Before the surge of data-driven advertising, programmatic marketing and real-time media buying, retail marketers faced challenges in effectively figuring out who was interested in purchasing their products.
Historically, inventing “personas” based on demographic information and CRM systems was the way this was done. It went something like "An affluent, mother in Delaware purchased my product, so let’s find more affluent Delaware moms." In the contemporary digital marketing world, we know that personas and demographics are only rough proxies for the people who are currently in-market to purchase your products. Marketers who use personas alone risk not reaching, engaging and influencing high-valued shoppers.
By using data, we know that people are searching for and absorbing information about your products before they ever reach your website and make a purchase. We also know what they have already purchased or considered purchasing through on-site interactions. Data and mathematics often yield results that are not intuitive, especially when using statistical models – which are exactly the sort of models used to tract consumer intent at large scale.
A famous example is called the " birthday paradox": how many people do you need to put into a room before you have a 50/50 chance that two of them have the same birthday? Most people say about 150. But if you use statistics and probability theory, you’ll find out the number is actually 23. We can’t use our instincts to figure out what the right answer is because our instincts are not designed to operate at the scale that marketing works on today.
The most effective way to reach and influence your target audience is to observe the trails they leave on the web and on their devices. These trails leave behind intent data, which can enhance your marketing efforts in several different ways.
1. Enhanced acquisition.
A recent report conducted by Forrester on behalf of Magnetic showed that 64 percent of marketers claim that they need better data for prospecting and 67 percent cited that customer acquisition is more challenging than retention.
Additionally, the report also found that marketers are using both demographic and site level data for acquisition, neither of which is the best source of intent data for prospecting strategies. Intent comes in many forms and from multiple locations, including a retailer’s web site, offline sales, product reviews, shopping comparison sites and search activity from thousands upon thousands of online entities. However, if you aren’t using the right sources of intent for acquisition, you simply can’t leverage digital to its full potential. Search data captured across ecommerce, pricing comparison and product review sites is one of the strongest signals of intent and best sources for new customer acquisition.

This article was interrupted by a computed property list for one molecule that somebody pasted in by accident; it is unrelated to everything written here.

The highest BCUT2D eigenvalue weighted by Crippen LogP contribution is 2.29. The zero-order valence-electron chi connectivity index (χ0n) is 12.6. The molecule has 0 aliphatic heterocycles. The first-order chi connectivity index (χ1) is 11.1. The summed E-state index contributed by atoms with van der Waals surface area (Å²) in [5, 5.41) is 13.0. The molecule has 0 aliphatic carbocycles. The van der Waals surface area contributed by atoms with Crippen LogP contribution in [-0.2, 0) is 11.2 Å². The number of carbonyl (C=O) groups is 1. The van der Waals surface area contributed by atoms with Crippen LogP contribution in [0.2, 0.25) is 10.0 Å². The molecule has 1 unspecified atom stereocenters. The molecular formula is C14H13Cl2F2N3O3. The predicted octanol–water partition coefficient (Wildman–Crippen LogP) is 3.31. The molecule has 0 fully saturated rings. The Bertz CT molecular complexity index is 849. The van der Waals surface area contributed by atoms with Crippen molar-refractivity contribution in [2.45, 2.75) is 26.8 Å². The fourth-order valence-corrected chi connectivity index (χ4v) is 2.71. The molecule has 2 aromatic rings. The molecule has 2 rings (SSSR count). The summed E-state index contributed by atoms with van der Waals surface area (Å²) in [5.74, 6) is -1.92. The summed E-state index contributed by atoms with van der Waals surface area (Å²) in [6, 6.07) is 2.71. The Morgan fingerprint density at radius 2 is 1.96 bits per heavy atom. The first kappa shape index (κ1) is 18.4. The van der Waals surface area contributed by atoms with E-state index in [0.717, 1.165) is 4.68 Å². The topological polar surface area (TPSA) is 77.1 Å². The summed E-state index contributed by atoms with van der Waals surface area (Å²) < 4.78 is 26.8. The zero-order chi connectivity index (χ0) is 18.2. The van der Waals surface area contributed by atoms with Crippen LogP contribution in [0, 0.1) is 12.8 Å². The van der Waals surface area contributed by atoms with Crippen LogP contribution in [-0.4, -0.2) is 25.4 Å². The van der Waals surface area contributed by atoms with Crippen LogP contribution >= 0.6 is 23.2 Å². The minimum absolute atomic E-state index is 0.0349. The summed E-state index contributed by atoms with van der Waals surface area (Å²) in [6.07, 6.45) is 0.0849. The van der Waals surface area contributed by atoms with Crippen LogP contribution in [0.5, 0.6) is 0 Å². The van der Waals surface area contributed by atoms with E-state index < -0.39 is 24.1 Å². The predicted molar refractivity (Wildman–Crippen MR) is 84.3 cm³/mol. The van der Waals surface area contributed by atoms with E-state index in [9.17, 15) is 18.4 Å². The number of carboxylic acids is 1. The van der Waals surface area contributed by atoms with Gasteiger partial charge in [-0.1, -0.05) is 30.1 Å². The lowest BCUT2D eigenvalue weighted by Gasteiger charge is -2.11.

For example, a husband may want to buy a purse for his wife’s upcoming birthday. The only way to know that he is in market for this is by looking for his intent clues across the web. Has he searched for a specific brand, product, price, etc.? You want to reach him before he concludes his research and moves on to make his purchase, either online or offline.
Using intent from outside retailers’ properties will give your acquisition strategy a lift and competitive edge. Not only does it tell you when someone is in-market, but also it allows you to identify people who are interested in making a purchase based on real data, regardless if they are one of your brand’s target audiences. If you tried to target using demographic personas you would not target this man as a probable buyer of women’s purses!
2. Stronger retention.
Intent data can show a lot about what a person is looking to buy and even inform you about what they’ve bought in the past. However, coupling this information with other consumer signals, such as what channels (email, video, mobile web, etc.) and devices they engage with and peak times of day that they browse or buy, allows retailers to deliver information that people want, where and when they want it.
Cross-sell and up-sell opportunities also rely heavily on past purchase data and purchase intent. If you know someone purchased a new suit, and recently searched for a new pair of men’s dress shoes, wouldn’t you want to inform them of a special shoe promotion or offer them a tie to go with that purchase? Or, if you knew someone purchased a luxury item and saw that they are in market for a summer dress, wouldn’t you want to recommend additional products to them across display advertising on mobile and desktop web, within email alerts, and customize their experience on your website?
If you can make the experience more efficient by delivering information that customers want, you can drive customer loyalty and strengthen your retention strategy.
3. Re-activate customers.
What happens when customers never return to your website and/or make a purchase offline? Observing intent data that is captured beyond a retailer’s website helps marketers re-activate past customers.
For example, I purchased skis last year and have never returned to the retailer, either on and offline. However, this year I was in-market for a new helmet. If that retailer knew I was in-market, they could have delivered relevant information to me via email or display ads on desktop or mobile to try getting me to return to their store. Additionally, enticing customers with special offers on seasonal items or those items that have an expiration date is another way to boost re-activation.
The consumer you are reaching today might have entirely different interests tomorrow even though his or her persona hasn’t change at all. Having access to intent data will give retailers a comprehensive view of their audience and help them ultimately expand their customer base and increase sales.
Related: How to Win Back Lost Customers